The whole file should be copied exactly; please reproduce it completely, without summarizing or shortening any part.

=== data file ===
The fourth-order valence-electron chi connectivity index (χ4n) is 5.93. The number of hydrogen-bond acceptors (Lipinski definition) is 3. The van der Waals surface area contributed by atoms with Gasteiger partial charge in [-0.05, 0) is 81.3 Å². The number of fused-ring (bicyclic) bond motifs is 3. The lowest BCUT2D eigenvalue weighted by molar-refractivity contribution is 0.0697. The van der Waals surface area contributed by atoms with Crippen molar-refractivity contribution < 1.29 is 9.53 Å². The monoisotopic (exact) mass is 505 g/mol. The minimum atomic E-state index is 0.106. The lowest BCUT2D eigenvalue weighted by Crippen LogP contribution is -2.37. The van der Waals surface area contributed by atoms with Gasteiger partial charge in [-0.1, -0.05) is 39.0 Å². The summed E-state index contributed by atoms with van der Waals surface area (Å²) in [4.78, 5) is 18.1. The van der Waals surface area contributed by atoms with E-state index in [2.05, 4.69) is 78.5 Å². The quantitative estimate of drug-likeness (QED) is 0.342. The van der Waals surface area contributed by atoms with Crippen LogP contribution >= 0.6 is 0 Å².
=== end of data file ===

The fourth-order valence-electron chi connectivity index (χ4n) is 5.93. The number of hydrogen-bond acceptors (Lipinski definition) is 3. The van der Waals surface area contributed by atoms with Gasteiger partial charge in [-0.05, 0) is 81.3 Å². The number of fused-ring (bicyclic) bond motifs is 3. The lowest BCUT2D eigenvalue weighted by molar-refractivity contribution is 0.0697. The van der Waals surface area contributed by atoms with Crippen molar-refractivity contribution < 1.29 is 9.53 Å². The monoisotopic (exact) mass is 505 g/mol. The minimum atomic E-state index is 0.106. The lowest BCUT2D eigenvalue weighted by Crippen LogP contribution is -2.37. The van der Waals surface area contributed by atoms with Gasteiger partial charge in [-0.1, -0.05) is 39.0 Å². The summed E-state index contributed by atoms with van der Waals surface area (Å²) in [4.78, 5) is 18.1. The van der Waals surface area contributed by atoms with E-state index in [2.05, 4.69) is 78.5 Å². The quantitative estimate of drug-likeness (QED) is 0.342. The van der Waals surface area contributed by atoms with Crippen LogP contribution >= 0.6 is 0 Å².